Ron Ben-Yishai
The Israel-Hamas affair
Part 2 of analysis: Egyptian-mediated contacts between Israel and Hamas registering growing success
Israel’s interest in maintaining a lull in the south and on the Palestinian front as a whole is seemingly obvious. The relative quiet is clearly better for southern and central Israel residents than frequent clashes. Still, there are two more key strategic considerations that require Israel’s government and the IDF to adopt a restrained, cautious policy on the southern and Palestinian fronts.


First, there is a strategic doctrine formulated a while ago by the defense establishment and approved by Prime Minister Benjamin Netanyahu and top ministers: The peace treaties with Egypt and Jordan must be preserved for as long as possible, even if their implementation is not perfect. The very existence of the treaties prevents an all-out war and a major clash in Gaza, the West Bank or the Sinai would require Israel to earmark troops, intelligence resources and new divisions to the area at a huge cost.


Meanwhile, a senior defense official asserts that given the current state of affairs in the wake of Arab world uprisings, Jordan would have trouble maintaining the peace treaty with Israel should Egypt annul the Camp David Accords. For Israel, peace with Jordan is an asset that is no less precious than the agreement with Egypt, and even more so at this time.


Another strategic consideration adopted as policy in Jerusalem (on the initiative of Defense Minister Barak and Prime Minister Netanyahu) is even more important: Giving top priority to thwarting Iran’s nuclear threat and contending with the threats produced by Tehran and its emissaries. The practical implication is that Israel must avoid anything that would erode our military, economic and diplomatic resources required for the mission, even at the expense of challenges that are no less important in terms of national security.


A major flare-up in the south, for example, could reinforce Israel’s diplomatic isolation and its dependence on the United States. In this case, Israel’s ability to press the West and the UN on the Iranian front would diminish. Hence, such flare-up should be avoided as much as is possible, even if this requires restraint.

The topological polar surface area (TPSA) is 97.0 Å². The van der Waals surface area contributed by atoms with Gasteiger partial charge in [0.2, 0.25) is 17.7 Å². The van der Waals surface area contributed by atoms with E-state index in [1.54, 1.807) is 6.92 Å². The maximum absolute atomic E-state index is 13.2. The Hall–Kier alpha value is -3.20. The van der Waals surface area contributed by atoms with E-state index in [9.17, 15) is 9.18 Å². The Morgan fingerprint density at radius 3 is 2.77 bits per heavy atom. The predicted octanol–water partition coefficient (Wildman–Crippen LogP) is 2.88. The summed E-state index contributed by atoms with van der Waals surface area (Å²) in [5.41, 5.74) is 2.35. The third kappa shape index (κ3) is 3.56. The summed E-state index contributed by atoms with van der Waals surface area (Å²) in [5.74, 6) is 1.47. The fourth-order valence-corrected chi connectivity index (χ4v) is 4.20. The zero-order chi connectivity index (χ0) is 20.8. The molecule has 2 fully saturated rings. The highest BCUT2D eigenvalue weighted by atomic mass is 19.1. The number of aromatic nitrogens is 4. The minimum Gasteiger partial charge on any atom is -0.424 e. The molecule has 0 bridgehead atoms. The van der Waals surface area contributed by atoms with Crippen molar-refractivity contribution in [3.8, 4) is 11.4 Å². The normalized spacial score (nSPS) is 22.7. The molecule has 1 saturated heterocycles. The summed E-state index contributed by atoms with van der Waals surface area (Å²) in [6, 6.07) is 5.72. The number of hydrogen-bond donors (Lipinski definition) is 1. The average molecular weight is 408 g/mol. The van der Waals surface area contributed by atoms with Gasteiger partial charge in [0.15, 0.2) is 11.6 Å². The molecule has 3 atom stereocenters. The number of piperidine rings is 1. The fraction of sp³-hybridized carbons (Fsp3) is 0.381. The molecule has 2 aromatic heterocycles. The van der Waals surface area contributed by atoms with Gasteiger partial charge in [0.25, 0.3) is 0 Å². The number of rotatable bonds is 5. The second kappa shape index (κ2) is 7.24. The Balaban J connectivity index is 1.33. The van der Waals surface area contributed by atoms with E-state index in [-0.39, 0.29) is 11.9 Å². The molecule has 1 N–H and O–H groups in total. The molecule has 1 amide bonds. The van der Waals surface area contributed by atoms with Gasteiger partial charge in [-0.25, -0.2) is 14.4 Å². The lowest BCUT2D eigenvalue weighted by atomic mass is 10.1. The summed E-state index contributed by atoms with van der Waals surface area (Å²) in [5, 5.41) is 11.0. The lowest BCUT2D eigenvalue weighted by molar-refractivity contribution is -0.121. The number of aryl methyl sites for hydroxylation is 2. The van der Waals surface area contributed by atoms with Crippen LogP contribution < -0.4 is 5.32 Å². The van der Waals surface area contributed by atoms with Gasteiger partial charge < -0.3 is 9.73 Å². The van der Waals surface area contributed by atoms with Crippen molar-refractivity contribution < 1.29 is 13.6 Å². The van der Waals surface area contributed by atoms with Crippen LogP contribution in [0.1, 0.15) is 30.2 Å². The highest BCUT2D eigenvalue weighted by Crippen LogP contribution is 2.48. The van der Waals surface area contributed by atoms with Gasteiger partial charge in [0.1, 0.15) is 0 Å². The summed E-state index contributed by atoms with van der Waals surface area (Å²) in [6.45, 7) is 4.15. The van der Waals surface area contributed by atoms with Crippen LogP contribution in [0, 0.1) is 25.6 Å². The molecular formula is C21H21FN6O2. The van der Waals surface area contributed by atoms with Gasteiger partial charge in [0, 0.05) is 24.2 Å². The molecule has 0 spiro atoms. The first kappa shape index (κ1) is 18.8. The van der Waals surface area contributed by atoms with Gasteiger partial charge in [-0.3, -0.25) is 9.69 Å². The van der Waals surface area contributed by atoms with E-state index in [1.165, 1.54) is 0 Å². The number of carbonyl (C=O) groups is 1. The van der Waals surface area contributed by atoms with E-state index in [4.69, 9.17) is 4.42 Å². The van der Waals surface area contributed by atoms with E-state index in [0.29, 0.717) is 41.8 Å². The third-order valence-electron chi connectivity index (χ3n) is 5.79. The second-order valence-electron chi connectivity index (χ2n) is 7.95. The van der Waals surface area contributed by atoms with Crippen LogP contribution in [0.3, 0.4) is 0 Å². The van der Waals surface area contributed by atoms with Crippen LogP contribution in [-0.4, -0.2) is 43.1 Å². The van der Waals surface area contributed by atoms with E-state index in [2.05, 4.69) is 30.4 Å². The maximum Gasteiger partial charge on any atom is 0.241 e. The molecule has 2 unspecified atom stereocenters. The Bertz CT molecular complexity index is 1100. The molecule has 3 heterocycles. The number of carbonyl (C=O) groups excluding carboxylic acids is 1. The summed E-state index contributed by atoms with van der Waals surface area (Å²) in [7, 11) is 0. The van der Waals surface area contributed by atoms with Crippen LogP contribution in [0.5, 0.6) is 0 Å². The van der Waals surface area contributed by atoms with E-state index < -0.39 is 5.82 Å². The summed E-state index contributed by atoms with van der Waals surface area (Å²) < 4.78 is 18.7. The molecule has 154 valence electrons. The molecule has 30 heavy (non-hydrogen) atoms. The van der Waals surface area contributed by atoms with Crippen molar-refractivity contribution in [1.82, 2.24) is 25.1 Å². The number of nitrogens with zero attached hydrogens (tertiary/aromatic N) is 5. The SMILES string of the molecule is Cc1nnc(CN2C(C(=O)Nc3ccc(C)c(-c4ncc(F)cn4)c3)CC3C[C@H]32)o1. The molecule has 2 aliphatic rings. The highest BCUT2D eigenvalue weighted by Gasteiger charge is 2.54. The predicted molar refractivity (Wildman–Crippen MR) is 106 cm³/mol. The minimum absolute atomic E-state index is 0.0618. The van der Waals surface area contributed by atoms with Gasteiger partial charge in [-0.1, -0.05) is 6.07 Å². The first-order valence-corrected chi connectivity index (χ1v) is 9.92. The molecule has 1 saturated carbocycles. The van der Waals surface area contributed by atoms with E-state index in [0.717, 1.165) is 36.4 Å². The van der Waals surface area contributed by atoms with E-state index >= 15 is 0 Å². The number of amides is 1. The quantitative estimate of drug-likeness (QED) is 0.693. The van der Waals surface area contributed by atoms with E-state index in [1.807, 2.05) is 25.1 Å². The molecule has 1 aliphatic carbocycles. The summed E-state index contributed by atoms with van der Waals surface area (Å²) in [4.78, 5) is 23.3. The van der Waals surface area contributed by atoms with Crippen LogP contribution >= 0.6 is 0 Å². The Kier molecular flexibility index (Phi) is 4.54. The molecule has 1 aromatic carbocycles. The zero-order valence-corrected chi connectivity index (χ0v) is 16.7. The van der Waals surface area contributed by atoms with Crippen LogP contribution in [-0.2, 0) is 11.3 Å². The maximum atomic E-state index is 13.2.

The dialogue mechanism

These and other considerations have led to secret contacts between all parties in the aims of maintaining the lull. The Egyptians coordinate these moves and ensure dialogue that is indirect, but intensive and ongoing, between Israel and Hamas. This dialogue is undertaken via a sort of “mechanism” that neutralizes volatile situations in the Israel-Palestinian-Egyptian theater. A similar, more secretive mechanism is in place vis-à-vis the Jordanians.


The "Egyptian mechanism" operates mostly in the Gaza-Sinai context and has already registered several success stories: The completion of the Shalit deal, the termination of the Gaza round of fighting in April of this year and the end of the hunger strike by Palestinian prisoners on the eve of "Nakba Day."


Israeli officials regularly involved in this mechanism include IDF Major General (res.) Amos Gilad, head of the Diplomatic-Security Bureau in the Defense Ministry, the head of the IDF Planning Branch (up until recently Amir Eshel, who is now the Air Force Chief,) and Shin Bet Chief Yoram Cohen. Hamas members who regularly represent their group within this mechanism are Khaled Mashaal and his deputy, Musa Abu Marzuq from Hamas’ political bureau, dr. Mahmoud al-Zahar from Gaza, and head of Hamas’ military wing, Ahmed Jabari.


The Egyptian mediators are headed by military intelligence chief Murad Muwafi, but the daily work is undertaken by two senior military intelligence officials, Rafat Shahata and Nader al-Aasar. Both are highly skilled negotiators, and those who worked with them praise the creativity they have shown while hopping from one hotel room to another where the Israelis and Hamas members sit.


Notably, this “mechanism” only works during periods when the parties have a real interest in reaching an agreement. The Egyptian mediators present the positions of each side, with some interpretation, creative proposals and Egypt’s own incentives, both carrots and sticks. In short, not everything presented by the Egyptians to both sides necessarily reflects, accurately, the other side’s position in letter and spirit – yet this mechanism works, and one does not argue with growing success. 



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